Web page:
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Fire drills should be second nature

Despite much confusion from some of the students, a fire drill on the Abbotsford campus last week went completely according to plan.

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By Jasmine Proctor (Contributor) – Email

Print Edition: March 13, 2013

Despite much confusion from some of the students, a fire drill on the Abbotsford campus last week went completely according to plan.

“It was what we expected it to be,” says Brian Leonard, UFV’s director of security & emergency planning. According to Leonard, the students followed directions as they were supposed to, keeping with the floor wardens and following the procedures in an efficient manner. From what he can tell, it is because students have been continuously doing these types of fire drills all throughout their grade school lives.

“Students have come from K-12, so the expectation is that they’re going to do what they have always done,” Leonard says.

There is definitely some truth to this. From the age of five and up students have learned how to react in a crisis, be it earthquake or fire. By now, responding to a fire alarm is second nature.

Nevertheless, UFV is still taking measures to improve its fire safety.

“We’re always looking at how we can make the program better,” Leonard says.

One of these measures is changing the role of fire wardens to floor wardens. This small difference will reorganize the position to help not only in fire evacuation instances, but also for all emergency situations. These floor wardens will help to direct students where they should exit, what area to congregate in, and when it is safe to proceed back into the building.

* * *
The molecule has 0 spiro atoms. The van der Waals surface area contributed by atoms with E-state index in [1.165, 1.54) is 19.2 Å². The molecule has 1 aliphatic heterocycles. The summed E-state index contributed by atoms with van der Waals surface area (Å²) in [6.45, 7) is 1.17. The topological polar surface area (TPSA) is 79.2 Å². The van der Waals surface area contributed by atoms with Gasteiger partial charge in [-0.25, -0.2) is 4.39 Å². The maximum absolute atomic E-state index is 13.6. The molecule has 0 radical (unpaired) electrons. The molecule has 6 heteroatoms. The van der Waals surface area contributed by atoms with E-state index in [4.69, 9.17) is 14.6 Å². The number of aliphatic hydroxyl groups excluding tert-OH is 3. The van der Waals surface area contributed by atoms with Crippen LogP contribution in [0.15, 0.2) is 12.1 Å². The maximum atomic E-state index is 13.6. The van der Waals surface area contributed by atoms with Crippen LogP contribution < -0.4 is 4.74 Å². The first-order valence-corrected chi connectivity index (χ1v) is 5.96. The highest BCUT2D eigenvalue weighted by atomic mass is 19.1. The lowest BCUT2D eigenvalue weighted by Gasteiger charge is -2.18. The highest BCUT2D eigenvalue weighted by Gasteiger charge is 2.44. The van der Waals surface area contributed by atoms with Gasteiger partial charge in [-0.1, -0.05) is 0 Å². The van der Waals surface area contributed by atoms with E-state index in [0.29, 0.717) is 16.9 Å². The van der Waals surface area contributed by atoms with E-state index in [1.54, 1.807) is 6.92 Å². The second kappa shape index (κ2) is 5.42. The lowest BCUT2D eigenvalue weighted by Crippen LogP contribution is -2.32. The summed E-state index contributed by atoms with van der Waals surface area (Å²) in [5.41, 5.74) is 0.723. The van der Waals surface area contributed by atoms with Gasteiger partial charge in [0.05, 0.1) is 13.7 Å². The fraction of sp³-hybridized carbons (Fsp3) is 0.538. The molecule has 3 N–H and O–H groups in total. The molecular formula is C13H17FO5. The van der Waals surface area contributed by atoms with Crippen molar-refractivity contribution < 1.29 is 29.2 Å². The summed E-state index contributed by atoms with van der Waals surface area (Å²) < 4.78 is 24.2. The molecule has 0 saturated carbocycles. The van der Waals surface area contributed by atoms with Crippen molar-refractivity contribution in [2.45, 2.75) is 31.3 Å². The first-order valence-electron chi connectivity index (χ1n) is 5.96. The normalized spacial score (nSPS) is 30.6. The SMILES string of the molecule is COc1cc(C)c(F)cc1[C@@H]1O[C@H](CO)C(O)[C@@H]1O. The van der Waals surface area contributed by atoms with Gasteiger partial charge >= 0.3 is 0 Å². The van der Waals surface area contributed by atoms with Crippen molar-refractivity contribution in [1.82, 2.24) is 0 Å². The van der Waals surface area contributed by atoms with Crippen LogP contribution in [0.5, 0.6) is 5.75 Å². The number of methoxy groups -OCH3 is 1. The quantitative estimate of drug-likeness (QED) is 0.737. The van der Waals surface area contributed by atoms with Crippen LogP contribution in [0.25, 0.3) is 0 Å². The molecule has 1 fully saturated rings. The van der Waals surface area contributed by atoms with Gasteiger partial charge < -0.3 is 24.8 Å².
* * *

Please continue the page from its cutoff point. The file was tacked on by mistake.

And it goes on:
Ultimately, though, it’s up to the students to evacuate safely and efficiently.

“When you hear the bell, proceed to the exit calmly; grab your personal belongings, because you don’t know if you’ll be coming back into the building or not, even if it is a drill,” Leonard advises.

Once outside of the building, there will be designated evacuation areas for each section of the building. The floor wardens will also be there to help evacuees find where their section of the building should gather, a good distance away from the school. Leonard also urges that students “don’t leave until the drill is over,” for obvious safety reasons.

This evacuation style should be completely familiar; it’s exactly the same as those students experienced in middle and high school.

“Nothing changes,” Leonard says, “A fire drill’s a fire drill.”

UFV typically has at least one fire drill per year for each building on campus.

“We stagger them,” Leonard notes, in order to minimize disruption to classes and avoid confusion for students.

So if next time you find yourself in the midst of a fire drill, just remember that the bottom line is to follow directions, stay calm and stay with your group – just like we learned in grade school.

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